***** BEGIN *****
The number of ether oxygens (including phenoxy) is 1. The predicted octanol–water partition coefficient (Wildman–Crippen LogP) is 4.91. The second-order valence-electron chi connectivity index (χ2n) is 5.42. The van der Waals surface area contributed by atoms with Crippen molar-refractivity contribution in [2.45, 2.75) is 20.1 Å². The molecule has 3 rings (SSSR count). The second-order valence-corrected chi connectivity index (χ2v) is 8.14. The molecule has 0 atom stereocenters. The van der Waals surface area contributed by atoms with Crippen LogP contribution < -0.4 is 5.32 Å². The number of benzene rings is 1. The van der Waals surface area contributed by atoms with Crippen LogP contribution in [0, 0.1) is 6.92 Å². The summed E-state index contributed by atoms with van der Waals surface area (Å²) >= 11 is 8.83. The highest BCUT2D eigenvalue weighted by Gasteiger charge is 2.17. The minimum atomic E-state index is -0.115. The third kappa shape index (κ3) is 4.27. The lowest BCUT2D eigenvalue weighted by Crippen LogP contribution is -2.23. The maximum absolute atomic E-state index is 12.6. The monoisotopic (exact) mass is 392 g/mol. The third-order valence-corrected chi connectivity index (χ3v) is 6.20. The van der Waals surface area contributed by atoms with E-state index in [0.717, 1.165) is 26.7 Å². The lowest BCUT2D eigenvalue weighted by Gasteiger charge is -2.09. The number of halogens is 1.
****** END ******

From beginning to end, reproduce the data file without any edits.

The number of ether oxygens (including phenoxy) is 1. The predicted octanol–water partition coefficient (Wildman–Crippen LogP) is 4.91. The second-order valence-electron chi connectivity index (χ2n) is 5.42. The van der Waals surface area contributed by atoms with Crippen molar-refractivity contribution in [2.45, 2.75) is 20.1 Å². The molecule has 3 rings (SSSR count). The second-order valence-corrected chi connectivity index (χ2v) is 8.14. The molecule has 0 atom stereocenters. The van der Waals surface area contributed by atoms with Crippen LogP contribution < -0.4 is 5.32 Å². The number of benzene rings is 1. The van der Waals surface area contributed by atoms with Crippen LogP contribution in [0, 0.1) is 6.92 Å². The summed E-state index contributed by atoms with van der Waals surface area (Å²) >= 11 is 8.83. The highest BCUT2D eigenvalue weighted by Gasteiger charge is 2.17. The minimum atomic E-state index is -0.115. The third kappa shape index (κ3) is 4.27. The lowest BCUT2D eigenvalue weighted by Crippen LogP contribution is -2.23. The maximum absolute atomic E-state index is 12.6. The monoisotopic (exact) mass is 392 g/mol. The third-order valence-corrected chi connectivity index (χ3v) is 6.20. The van der Waals surface area contributed by atoms with E-state index in [0.717, 1.165) is 26.7 Å². The lowest BCUT2D eigenvalue weighted by Gasteiger charge is -2.09. The number of halogens is 1.